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Government and law major performed independent research under the guidance of Stephen E. Lammers, Helen H.P. Manson Professor of the English Bible

In 2004, President George Bush’s support among Hispanic men increased 12 percent over the 2000 election. During the six weeks leading up to the 2004 election, the Republican Party distributed a DVD to many Hispanic households. This three-minute DVD featured George Bush speaking in Spanish along with a montage of images dealing with Hispanic history, culture, and community.

As an intern with the Democratic National Committee last summer, Katherine Dranoff ’09 (Bala Cynwyd, Pa.) heard a presentation about Republican strategies to influence voters. The Hispanic-targeted DVD was cited as an example of the GOP’s methods.

“I found it to be really interesting and wanted to pursue it further,” says the government and law major.

Having presented research called, “Determining Discrimination on College Campuses,” at the National Conference of Undergraduate Research (NCUR) in 2006, Dranoff wanted to return to the conference this spring. She decided that an analysis of the Bush DVD and its relation to the increased support among Hispanics would make a good research project for this year’s conference.

“This is one of those subjects that is not easily categorized and it raises issues that are new. It forces the reader to think about the direction political persuasion is taking in this country,” says Dranoff’s faculty advisor, Stephen E. Lammers, Helen H.P. Manson Professor of the English Bible.

Dranoff gave a poster presentation on her research at NCUR in April at Dominican University of California in San Rafael. Approximately 2,200 undergraduates from more than 250 colleges and universities attended the conference.

So far, Dranoff has focused her research on looking at voting trends within the Hispanic community, in particular comparing how Bush’s support among Hispanic voters grew significantly between the 2000 and 2004 elections. Dranoff plans to continue her research this fall with an in-depth analysis of the grammar used in the message. She is also interested in looking more closely at the strategy of directly distributing advertising messages to potential supporters in a low-cost DVD format as opposed to high-cost television advertising.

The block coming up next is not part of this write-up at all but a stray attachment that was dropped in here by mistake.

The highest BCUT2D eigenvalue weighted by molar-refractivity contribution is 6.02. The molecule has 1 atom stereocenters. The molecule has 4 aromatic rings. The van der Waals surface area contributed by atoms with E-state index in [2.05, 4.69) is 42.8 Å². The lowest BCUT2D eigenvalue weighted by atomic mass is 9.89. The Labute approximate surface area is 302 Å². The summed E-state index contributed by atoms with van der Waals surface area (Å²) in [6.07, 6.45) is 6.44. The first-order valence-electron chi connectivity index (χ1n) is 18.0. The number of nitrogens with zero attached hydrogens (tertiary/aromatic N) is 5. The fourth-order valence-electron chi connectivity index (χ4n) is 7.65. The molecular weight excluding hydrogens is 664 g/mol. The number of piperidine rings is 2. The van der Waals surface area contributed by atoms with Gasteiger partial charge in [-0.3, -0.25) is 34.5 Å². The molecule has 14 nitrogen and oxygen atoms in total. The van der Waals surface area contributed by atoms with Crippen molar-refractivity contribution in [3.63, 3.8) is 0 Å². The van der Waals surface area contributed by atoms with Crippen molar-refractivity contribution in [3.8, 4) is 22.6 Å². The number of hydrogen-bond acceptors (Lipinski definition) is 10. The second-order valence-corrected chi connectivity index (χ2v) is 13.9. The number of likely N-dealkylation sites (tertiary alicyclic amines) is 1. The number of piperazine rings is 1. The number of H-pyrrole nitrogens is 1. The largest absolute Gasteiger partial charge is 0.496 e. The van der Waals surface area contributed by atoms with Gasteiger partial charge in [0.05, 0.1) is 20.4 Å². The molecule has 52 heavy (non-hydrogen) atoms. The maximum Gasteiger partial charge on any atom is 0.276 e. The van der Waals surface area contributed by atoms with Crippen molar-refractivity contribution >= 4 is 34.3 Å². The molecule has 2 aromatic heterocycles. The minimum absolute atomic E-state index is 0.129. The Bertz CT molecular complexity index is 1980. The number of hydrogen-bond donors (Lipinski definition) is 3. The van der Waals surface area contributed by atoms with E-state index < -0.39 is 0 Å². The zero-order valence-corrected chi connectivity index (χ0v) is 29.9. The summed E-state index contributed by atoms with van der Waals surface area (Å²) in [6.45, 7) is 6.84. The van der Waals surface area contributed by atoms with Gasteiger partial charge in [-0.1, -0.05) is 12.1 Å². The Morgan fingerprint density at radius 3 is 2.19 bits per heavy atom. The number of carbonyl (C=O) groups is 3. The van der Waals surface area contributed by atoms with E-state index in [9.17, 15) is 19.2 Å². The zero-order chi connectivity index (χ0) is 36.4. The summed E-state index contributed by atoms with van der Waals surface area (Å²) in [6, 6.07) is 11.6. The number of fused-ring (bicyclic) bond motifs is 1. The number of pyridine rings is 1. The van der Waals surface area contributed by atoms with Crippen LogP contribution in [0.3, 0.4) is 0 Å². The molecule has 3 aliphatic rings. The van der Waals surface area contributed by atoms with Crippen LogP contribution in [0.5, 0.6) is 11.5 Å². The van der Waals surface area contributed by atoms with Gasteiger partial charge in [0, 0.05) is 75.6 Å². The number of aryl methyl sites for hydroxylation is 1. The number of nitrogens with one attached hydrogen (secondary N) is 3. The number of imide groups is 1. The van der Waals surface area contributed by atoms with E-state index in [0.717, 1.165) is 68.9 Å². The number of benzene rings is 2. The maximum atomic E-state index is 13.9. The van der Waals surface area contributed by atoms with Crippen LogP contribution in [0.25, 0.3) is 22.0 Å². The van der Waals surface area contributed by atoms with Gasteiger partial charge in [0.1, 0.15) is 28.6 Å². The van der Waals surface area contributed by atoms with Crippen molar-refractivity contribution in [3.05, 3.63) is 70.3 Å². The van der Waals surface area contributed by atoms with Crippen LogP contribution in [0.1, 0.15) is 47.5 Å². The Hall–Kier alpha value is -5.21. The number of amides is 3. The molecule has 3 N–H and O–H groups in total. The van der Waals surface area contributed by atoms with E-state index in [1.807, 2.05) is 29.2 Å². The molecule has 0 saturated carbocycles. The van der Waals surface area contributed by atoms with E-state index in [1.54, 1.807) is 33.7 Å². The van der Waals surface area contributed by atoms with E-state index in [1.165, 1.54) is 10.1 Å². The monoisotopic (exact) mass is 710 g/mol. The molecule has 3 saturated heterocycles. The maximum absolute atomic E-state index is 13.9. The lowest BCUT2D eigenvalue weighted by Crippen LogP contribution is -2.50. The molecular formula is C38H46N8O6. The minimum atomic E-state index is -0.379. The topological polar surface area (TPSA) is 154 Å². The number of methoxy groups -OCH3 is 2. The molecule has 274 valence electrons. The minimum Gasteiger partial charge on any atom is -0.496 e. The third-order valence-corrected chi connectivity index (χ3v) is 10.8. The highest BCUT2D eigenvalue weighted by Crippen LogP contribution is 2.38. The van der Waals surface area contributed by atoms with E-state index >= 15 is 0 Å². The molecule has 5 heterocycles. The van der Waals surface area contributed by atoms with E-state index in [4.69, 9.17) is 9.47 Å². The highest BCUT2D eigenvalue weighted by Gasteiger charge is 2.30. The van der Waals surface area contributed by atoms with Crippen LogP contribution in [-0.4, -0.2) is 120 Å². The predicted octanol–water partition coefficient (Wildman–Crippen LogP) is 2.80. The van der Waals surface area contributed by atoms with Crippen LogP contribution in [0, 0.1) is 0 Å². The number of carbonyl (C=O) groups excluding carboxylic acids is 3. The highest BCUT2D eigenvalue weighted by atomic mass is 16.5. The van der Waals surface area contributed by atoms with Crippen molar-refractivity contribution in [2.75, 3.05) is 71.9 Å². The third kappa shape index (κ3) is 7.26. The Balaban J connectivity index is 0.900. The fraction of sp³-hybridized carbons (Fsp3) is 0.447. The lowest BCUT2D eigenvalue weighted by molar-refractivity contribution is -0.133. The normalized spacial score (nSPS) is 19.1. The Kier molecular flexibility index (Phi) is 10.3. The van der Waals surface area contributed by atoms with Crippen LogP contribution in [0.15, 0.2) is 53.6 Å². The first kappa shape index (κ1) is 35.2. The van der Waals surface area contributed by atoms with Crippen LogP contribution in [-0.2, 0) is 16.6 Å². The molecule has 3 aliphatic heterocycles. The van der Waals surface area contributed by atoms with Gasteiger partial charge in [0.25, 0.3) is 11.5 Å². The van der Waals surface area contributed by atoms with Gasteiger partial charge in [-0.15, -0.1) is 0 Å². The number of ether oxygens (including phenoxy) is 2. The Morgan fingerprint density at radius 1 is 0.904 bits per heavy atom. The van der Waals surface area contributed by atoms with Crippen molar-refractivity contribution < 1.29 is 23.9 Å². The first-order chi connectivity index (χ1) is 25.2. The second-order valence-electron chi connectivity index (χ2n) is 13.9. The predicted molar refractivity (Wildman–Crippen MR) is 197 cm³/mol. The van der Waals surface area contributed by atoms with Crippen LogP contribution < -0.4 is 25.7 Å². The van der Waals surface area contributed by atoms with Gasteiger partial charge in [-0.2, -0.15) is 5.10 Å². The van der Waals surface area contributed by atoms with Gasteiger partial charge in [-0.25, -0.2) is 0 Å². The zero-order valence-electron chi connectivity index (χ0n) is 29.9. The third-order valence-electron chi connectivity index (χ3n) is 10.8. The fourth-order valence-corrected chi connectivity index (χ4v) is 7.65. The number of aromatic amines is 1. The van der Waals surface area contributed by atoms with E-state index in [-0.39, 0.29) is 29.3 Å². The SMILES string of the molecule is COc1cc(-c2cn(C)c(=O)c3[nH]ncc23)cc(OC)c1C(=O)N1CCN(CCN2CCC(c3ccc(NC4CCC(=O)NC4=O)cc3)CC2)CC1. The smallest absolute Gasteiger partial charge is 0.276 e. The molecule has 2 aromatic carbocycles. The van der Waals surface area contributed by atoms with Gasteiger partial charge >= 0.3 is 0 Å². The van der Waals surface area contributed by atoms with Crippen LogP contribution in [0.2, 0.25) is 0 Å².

“Katherine has a project here that crosses disciplinary lines and she worked hard to learn what she needed to know to develop the work. With her background in political science and religious studies and her work in communication, she took up a challenging set of issues. I do not think of this work as finished, at least not yet. When we last met, Katherine was talking about ways of carrying this research forward,” Lammers says.

Dranoff’s work is one example of the many undergraduate research opportunities available at Lafayette.

“Undergraduate research at Lafayette covers a very wide spectrum of things. There is research in which the undergraduate is really a laboratory assistant and there is work where the undergraduate takes the lead on the project. Both are valuable. This is one of those times when the undergraduate took the lead and the faculty member was an advisor and commentator,” Lammers says.

After Lafayette, Dranoff plans to sign up for the Teach for America program for a year, and would then like to go to law school.

Dranoff is again spending her summer as an intern with the Democratic National Committee. At Lafayette, she is the student director for Students for Barak Obama, is a member of the College Democrats, and a member of LEAP (Lafayette Environmental Awareness and Protection).

Independent study projects are among several major programs that have made Lafayette a national leader in undergraduate research. The College sends one of the largest contingents to NCUR each year. Twenty-one students were accepted to present their research at last year’s conference.

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